American Makes Expedia Less Useful

American, Distribution
Late last week, American put out a terse press release that simply said that the airline “will no longer sell international tickets or domestic first or business class tickets through or any other website powered by to customers purchasing travel from the United States.”

Talk about a bad day for Expedia and for online travel agents in general.

Word on the street is that the airline couldn’t make an economic case for continuing to sell those tickets through Expedia, a rather expensive distribution channel (though Expedia says they pulled them off themselves). For years the airlines have been hammering at distribution costs, tirelessly working to squeeze money out of every profitable distribution partner while the airlines themselves bled red ink. Part of that process involved trying to push customers to use each airline’s own internet site, the place where distribution costs were at their lowest. This move is just another step in that evolution.

That being said, calling it just another step is far from fair. This is a very big deal. Expedia is the largest online travel agent with almost 30 million unique visits per month at last check. Increasingly, those visits are solely for shopping purposes. When customers find flights they want, many head to the airline website to avoid the booking fees charged by Expedia and others.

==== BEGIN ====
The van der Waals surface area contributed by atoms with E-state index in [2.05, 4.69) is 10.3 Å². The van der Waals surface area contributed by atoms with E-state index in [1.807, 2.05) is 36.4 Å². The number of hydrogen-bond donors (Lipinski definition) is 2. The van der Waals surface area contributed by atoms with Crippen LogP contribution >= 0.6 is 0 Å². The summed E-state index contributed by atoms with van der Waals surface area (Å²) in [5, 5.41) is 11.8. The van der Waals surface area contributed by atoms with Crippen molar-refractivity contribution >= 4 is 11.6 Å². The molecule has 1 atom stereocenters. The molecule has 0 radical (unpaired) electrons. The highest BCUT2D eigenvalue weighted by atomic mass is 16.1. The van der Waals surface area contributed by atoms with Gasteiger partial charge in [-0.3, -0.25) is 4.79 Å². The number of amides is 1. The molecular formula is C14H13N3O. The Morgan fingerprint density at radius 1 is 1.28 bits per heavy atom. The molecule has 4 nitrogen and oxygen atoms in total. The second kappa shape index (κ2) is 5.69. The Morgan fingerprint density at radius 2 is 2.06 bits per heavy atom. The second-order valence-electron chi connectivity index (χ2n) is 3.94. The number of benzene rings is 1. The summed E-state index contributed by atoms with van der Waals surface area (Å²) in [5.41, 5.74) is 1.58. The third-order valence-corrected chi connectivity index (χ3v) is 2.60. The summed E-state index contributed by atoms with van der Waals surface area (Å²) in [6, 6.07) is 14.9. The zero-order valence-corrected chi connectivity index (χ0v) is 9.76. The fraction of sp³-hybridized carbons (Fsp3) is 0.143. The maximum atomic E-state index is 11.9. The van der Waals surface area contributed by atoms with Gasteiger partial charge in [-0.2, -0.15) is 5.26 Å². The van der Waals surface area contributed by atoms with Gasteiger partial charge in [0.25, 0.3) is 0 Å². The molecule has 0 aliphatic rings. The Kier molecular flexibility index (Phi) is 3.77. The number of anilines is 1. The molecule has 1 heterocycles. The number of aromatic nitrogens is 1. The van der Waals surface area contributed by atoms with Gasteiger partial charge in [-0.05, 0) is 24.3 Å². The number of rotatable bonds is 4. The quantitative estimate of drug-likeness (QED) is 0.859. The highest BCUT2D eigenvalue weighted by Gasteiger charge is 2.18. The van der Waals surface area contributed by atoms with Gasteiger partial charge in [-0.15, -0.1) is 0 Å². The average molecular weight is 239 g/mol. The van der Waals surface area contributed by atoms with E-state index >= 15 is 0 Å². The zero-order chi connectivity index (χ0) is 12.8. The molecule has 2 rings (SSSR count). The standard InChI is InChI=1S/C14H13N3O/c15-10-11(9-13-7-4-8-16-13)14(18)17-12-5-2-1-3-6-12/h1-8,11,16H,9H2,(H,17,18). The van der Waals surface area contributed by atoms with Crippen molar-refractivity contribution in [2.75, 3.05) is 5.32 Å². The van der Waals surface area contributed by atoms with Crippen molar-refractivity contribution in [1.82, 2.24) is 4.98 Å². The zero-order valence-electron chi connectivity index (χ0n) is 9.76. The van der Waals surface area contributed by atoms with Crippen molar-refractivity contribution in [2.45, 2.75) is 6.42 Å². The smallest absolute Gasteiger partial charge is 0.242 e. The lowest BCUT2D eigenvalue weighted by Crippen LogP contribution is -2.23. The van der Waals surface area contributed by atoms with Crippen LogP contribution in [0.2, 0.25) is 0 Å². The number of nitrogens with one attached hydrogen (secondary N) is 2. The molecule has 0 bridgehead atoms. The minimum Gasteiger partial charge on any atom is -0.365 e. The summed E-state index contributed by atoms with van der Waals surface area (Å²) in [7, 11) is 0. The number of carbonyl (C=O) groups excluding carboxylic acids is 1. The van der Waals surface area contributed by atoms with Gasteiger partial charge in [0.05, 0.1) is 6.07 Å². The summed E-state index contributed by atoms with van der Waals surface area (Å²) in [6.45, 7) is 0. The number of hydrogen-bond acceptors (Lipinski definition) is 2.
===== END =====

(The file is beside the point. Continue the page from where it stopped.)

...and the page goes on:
For those people traveling internationally or in premium cabins, Expedia will no longer provide a very good comparison. That means people will likely flee the site for other more comprehensive ones. For that reason, I would be surprised if this move was permanent, though I’m hearing that it very well may be. This is likely to be just the beginning and other online travel agents may be affected next.

People will always need to compare though, so how can they do it going forward? Let me suggest metasearch. (Full Disclosure: I run Travel, a metasearch site)

The idea of metasearch is simple. Customers come to one site (besides PriceGrabber, there are many sites including market leaders Kayak and Sidestep) and search just like you would on any other travel site. At that point, the single site goes out and gets results from a bunch of different sites. Some of these are direct airline sites like while others are online travel agents like Orbitz (not Expedia – they won’t play nice). When you find the flights you like, instead of booking on that site, you get sent to the other sites for booking. So if you find a US Airways flight you like, you can click straight through to where you buy the ticket without a booking fee.

In theory, this makes a great deal of sense. It lets people compare but it lets the airlines do the booking themselves. Don’t think that this means the end of the online travel agent though. Customers still need them for multi-airline itineraries, and they’re working hard to provide extra customer care that will make it worthwhile for some people to pay the booking fees. But for basic transactions, the airlines want you to book directly and you want to compare all your options. Metasearch will let you do both.

Unfortunately, there are technical issues that prevent this from being completely ready for prime time. Not all airlines participate (Southwest won’t, for example), and those that do have to overcome technical and economic issues that come with an increased number of searches. Those are already being addressed and eventually they will be resolved.

Even now, though, Expedia not having a great deal of American Airlines’ itineraries makes the site a lot less useful than a metasearch site without Southwest (Expedia doesn’t have them either). This should make metasearch sites much more compelling.

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